Part 3: FREEDOM!
Part 3 of the epic adventure of regular contributor Matt Bowen as he manages to free himself under the mountain of bureaucracy to start on his bike ride to Tibet
July 4th 2004
I had no idea what to expect. No idea whatsoever. Going north with the group felt like driving out into the country side. Leaving for Tibet on the highway felt like I was trying to escape. The day before I left I received an excited call from the foreign affairs officer Mr. Wang. “You must come to the office before you leave!”.
I had previously mentioned to Mr. Wang that I was planning on driving my motorcycle to Tibet and apparently it had just occurred to him that I might be serious. He handed me a piece of paper and asked me to list every place I plan to travel to and which hotels I will stay at. He wanted a detailed travel itinerary. I told him that I hadn’t booked any hotels, and I was bringing a tent with me. He stared at me like I was from another planet “You must give me your itinerary”. I told him I didn’t have one except to drive to Tibet and back. He told me “write down all the information you have, when you will return etc…” I grabbed the paper and wrote “I am driving my motorcycle to Tibet, I don’t know when I will return.”, signed it and bade him farewell.
Mr. Wang and I had our moments together. Though he would always smile at me when I saw him I’m not sure if he ever actually liked me. Mr. Wang was a short bald guy who wore wire rimmed glasses. He was around 45 years old and had extraordinarily rotten teeth I guess in large part because he chain smoked and drank tea all day long. He also couldn’t speak a word of English. At that point my Chinese language ability was still pretty basic so the majority of the conversations between Mr. Wang and I were through whomever was nearby and could speak some English. Sometimes it was an English teacher but usually it was a student. We made good use of the dusty old English/Chinese dictionary he had on his desk. It was never easy communicating with Mr. Wang.
I am not sure what exactly qualified Mr. Wang for his position as Head of Foreign Affairs or what his job was exactly but I definitely didn’t make it easy for him.
The winters in Baotou were brutal, and one of the biggest reasons was the general lack of heating. If a building contained no water pipes, like many of the school buildings, they were only minimally heated, and it was necessary to wear a heavy coat. And in many of the offices were placed a small coal stove that was perpetually heating up an old rusty tea pot. The smell of coal burning is distinct and sharp and it coloured the days and nights of winter in northern China. Mr. Wong’s office resembled his teeth, stained brown and faded with years of chain smoking, steaming tea kettles and the ubiquitous small coal burner in the middle of the room.
During the first few months at Number 9 Middle School I spent a lot of time in Mr. Wang’s office. I needed to get a criminal record check. I needed a health check at the local hospital. I needed to have my TESOL certificate and resume be notarized and translated and sent off to the police somewhere to be approved and stamped and issued a residence permit, a work visa and a foreign expert certification.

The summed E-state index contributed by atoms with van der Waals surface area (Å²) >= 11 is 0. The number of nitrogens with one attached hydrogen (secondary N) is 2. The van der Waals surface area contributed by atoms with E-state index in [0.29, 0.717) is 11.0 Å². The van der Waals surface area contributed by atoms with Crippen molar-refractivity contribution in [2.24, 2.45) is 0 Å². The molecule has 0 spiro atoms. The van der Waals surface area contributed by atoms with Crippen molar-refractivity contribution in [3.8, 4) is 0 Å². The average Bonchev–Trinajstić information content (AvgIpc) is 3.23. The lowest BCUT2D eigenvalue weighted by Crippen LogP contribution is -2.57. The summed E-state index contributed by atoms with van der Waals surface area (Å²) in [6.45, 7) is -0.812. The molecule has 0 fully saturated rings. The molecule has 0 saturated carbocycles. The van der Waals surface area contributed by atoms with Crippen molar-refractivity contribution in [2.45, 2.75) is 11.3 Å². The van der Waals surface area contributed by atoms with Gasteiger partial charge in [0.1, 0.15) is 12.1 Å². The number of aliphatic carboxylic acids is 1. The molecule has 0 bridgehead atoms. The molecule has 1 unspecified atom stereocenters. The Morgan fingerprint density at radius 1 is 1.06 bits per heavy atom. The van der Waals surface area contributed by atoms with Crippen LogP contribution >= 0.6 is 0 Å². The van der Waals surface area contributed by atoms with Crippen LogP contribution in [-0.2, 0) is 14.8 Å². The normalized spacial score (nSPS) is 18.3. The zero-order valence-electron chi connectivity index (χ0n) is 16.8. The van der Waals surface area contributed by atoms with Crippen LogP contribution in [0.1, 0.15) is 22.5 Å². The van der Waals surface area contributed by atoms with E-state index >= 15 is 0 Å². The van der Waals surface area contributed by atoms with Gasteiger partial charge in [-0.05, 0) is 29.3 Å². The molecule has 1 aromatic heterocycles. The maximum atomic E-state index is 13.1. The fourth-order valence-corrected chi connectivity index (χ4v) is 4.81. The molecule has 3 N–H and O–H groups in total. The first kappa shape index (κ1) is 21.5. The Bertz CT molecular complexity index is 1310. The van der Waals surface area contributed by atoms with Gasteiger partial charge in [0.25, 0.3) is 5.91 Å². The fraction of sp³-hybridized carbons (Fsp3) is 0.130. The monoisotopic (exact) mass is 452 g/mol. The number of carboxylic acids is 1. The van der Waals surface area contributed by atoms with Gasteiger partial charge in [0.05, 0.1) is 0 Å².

I was not the first foreigner to have worked at Number 9 but I was the first to be left alone. I was told that the previous foreign teachers lived in the teacher’s building on campus. I met many different foreigners while I lived in China. In Baotou, there were not many other foreigners and among the ones I met there was quite the range in personalities.
The first foreigners I met in Baotou were just before I left on my journey. I was sitting in a restaurant eating dumplings and reading a book when I glanced up and saw a white guy riding a bicycle past the restaurant window. I quickly paid the bill, rushed out of the restaurant and jumped on my motorcycle and caught up to him. He told me that he was living in Baotou teaching English at the other end of town at the 2nd rated high school in Baotou. We exchanged numbers and he invited me to his birthday party which was scheduled for the following day at a popular baozi restaurant “Gou Bu Li”.
At the party there were 5 or 6 Americans, they were all in their 30’s and 40’s, very religious – a lot of “gosh”s and and “darn”s etc.. – and were probably the most boring people I had ever met. Their conversation was almost entirely focused on complaining about the quality of everything compared to the US, something I find to be highly tedious. After our lunch we parted ways and I never heard from them again. I presume they finished their time in Baotou, went back to the states and from time to time tell a story about how awful it was in China, and how great the USA is, of course.
The previous foreigners at No 9 Middle School only ever left the school during school sanctioned and approved trips. Mr Wang was not prepared for my aggressive level of freedom, and I think was in a state of denial after I left. It was not until I called him from Xi’an, about a thousand km’s south of Baotou, that I think he realized I was serious about driving to Tibet.
First part here
Second part here
Twitter: Matt Bowen @mattbowen78
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